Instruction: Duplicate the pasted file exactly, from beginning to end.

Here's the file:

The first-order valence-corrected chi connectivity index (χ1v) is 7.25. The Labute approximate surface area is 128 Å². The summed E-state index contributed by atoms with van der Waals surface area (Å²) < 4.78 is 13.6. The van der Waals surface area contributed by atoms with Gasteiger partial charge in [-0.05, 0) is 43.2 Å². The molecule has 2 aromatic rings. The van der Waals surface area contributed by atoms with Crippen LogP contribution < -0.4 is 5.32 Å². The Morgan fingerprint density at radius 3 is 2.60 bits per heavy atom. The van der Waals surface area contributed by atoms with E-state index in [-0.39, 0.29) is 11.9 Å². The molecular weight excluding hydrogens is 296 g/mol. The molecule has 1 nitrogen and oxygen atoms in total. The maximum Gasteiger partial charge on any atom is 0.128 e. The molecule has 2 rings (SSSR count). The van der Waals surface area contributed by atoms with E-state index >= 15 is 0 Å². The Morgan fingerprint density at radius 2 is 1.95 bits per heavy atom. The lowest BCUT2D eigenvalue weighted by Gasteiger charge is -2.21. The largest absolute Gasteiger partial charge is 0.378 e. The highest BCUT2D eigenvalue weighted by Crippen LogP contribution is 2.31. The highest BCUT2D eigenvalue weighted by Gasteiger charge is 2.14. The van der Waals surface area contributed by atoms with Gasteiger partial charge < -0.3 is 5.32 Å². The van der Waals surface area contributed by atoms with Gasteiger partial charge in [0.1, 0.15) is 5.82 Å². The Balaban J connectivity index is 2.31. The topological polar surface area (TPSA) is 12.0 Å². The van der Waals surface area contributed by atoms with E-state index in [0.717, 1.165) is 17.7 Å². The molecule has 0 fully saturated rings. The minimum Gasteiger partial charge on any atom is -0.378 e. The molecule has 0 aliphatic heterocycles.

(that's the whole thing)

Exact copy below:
The first-order valence-corrected chi connectivity index (χ1v) is 7.25. The Labute approximate surface area is 128 Å². The summed E-state index contributed by atoms with van der Waals surface area (Å²) < 4.78 is 13.6. The van der Waals surface area contributed by atoms with Gasteiger partial charge in [-0.05, 0) is 43.2 Å². The molecule has 2 aromatic rings. The van der Waals surface area contributed by atoms with Crippen LogP contribution < -0.4 is 5.32 Å². The Morgan fingerprint density at radius 3 is 2.60 bits per heavy atom. The van der Waals surface area contributed by atoms with E-state index in [-0.39, 0.29) is 11.9 Å². The molecular weight excluding hydrogens is 296 g/mol. The molecule has 1 nitrogen and oxygen atoms in total. The maximum Gasteiger partial charge on any atom is 0.128 e. The molecule has 2 rings (SSSR count). The van der Waals surface area contributed by atoms with E-state index >= 15 is 0 Å². The Morgan fingerprint density at radius 2 is 1.95 bits per heavy atom. The lowest BCUT2D eigenvalue weighted by Gasteiger charge is -2.21. The largest absolute Gasteiger partial charge is 0.378 e. The highest BCUT2D eigenvalue weighted by Crippen LogP contribution is 2.31. The highest BCUT2D eigenvalue weighted by Gasteiger charge is 2.14. The van der Waals surface area contributed by atoms with Gasteiger partial charge < -0.3 is 5.32 Å². The van der Waals surface area contributed by atoms with Gasteiger partial charge in [0.1, 0.15) is 5.82 Å². The Balaban J connectivity index is 2.31. The topological polar surface area (TPSA) is 12.0 Å². The van der Waals surface area contributed by atoms with E-state index in [0.717, 1.165) is 17.7 Å². The molecule has 0 fully saturated rings. The minimum Gasteiger partial charge on any atom is -0.378 e. The molecule has 0 aliphatic heterocycles.